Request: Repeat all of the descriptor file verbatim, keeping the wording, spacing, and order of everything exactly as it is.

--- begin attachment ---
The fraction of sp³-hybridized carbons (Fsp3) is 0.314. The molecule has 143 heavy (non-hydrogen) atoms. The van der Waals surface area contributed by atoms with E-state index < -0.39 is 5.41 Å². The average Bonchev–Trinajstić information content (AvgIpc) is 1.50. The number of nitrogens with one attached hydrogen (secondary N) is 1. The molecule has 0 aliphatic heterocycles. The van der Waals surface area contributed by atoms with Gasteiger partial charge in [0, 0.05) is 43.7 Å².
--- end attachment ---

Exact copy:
The fraction of sp³-hybridized carbons (Fsp3) is 0.314. The molecule has 143 heavy (non-hydrogen) atoms. The van der Waals surface area contributed by atoms with E-state index < -0.39 is 5.41 Å². The average Bonchev–Trinajstić information content (AvgIpc) is 1.50. The number of nitrogens with one attached hydrogen (secondary N) is 1. The molecule has 0 aliphatic heterocycles. The van der Waals surface area contributed by atoms with Gasteiger partial charge in [0, 0.05) is 43.7 Å².